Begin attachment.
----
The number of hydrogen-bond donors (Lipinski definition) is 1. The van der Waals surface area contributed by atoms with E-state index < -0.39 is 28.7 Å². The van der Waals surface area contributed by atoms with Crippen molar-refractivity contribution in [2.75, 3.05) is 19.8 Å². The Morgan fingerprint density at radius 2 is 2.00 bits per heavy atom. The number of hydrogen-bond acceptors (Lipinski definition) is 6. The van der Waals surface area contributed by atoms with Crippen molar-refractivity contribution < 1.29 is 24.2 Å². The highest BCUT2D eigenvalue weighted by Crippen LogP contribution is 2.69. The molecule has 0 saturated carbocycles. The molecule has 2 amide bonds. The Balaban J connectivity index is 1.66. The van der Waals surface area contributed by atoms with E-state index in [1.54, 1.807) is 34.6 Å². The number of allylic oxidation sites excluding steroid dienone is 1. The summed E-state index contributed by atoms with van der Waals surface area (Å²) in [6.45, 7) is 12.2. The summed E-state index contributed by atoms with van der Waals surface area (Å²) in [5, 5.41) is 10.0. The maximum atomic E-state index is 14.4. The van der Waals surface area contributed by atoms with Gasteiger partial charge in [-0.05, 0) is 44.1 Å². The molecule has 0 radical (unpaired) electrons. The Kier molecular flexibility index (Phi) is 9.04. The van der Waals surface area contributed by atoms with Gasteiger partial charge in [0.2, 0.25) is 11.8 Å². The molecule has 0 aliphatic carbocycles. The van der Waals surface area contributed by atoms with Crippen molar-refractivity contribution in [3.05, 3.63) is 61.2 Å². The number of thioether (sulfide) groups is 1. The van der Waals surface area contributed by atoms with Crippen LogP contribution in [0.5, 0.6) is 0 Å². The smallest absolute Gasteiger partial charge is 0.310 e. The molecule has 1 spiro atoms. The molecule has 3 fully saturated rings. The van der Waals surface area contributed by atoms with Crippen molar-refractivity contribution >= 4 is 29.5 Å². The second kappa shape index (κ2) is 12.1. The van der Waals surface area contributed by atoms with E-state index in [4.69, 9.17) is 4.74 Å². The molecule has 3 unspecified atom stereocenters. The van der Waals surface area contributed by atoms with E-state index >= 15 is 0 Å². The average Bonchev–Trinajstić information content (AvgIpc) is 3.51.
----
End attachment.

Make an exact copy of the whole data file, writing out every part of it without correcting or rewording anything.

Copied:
The number of hydrogen-bond donors (Lipinski definition) is 1. The van der Waals surface area contributed by atoms with E-state index < -0.39 is 28.7 Å². The van der Waals surface area contributed by atoms with Crippen molar-refractivity contribution in [2.75, 3.05) is 19.8 Å². The Morgan fingerprint density at radius 2 is 2.00 bits per heavy atom. The number of hydrogen-bond acceptors (Lipinski definition) is 6. The van der Waals surface area contributed by atoms with Crippen molar-refractivity contribution < 1.29 is 24.2 Å². The highest BCUT2D eigenvalue weighted by Crippen LogP contribution is 2.69. The molecule has 0 saturated carbocycles. The molecule has 2 amide bonds. The Balaban J connectivity index is 1.66. The van der Waals surface area contributed by atoms with E-state index in [1.54, 1.807) is 34.6 Å². The number of allylic oxidation sites excluding steroid dienone is 1. The summed E-state index contributed by atoms with van der Waals surface area (Å²) in [6.45, 7) is 12.2. The summed E-state index contributed by atoms with van der Waals surface area (Å²) in [5, 5.41) is 10.0. The maximum atomic E-state index is 14.4. The van der Waals surface area contributed by atoms with Gasteiger partial charge in [-0.05, 0) is 44.1 Å². The molecule has 0 radical (unpaired) electrons. The Kier molecular flexibility index (Phi) is 9.04. The van der Waals surface area contributed by atoms with Gasteiger partial charge in [0.2, 0.25) is 11.8 Å². The molecule has 0 aliphatic carbocycles. The van der Waals surface area contributed by atoms with Crippen molar-refractivity contribution in [3.05, 3.63) is 61.2 Å². The number of thioether (sulfide) groups is 1. The van der Waals surface area contributed by atoms with Crippen LogP contribution in [0.5, 0.6) is 0 Å². The smallest absolute Gasteiger partial charge is 0.310 e. The molecule has 1 spiro atoms. The molecule has 3 fully saturated rings. The van der Waals surface area contributed by atoms with Crippen molar-refractivity contribution >= 4 is 29.5 Å². The second kappa shape index (κ2) is 12.1. The van der Waals surface area contributed by atoms with E-state index in [4.69, 9.17) is 4.74 Å². The molecule has 3 unspecified atom stereocenters. The van der Waals surface area contributed by atoms with E-state index >= 15 is 0 Å². The average Bonchev–Trinajstić information content (AvgIpc) is 3.51.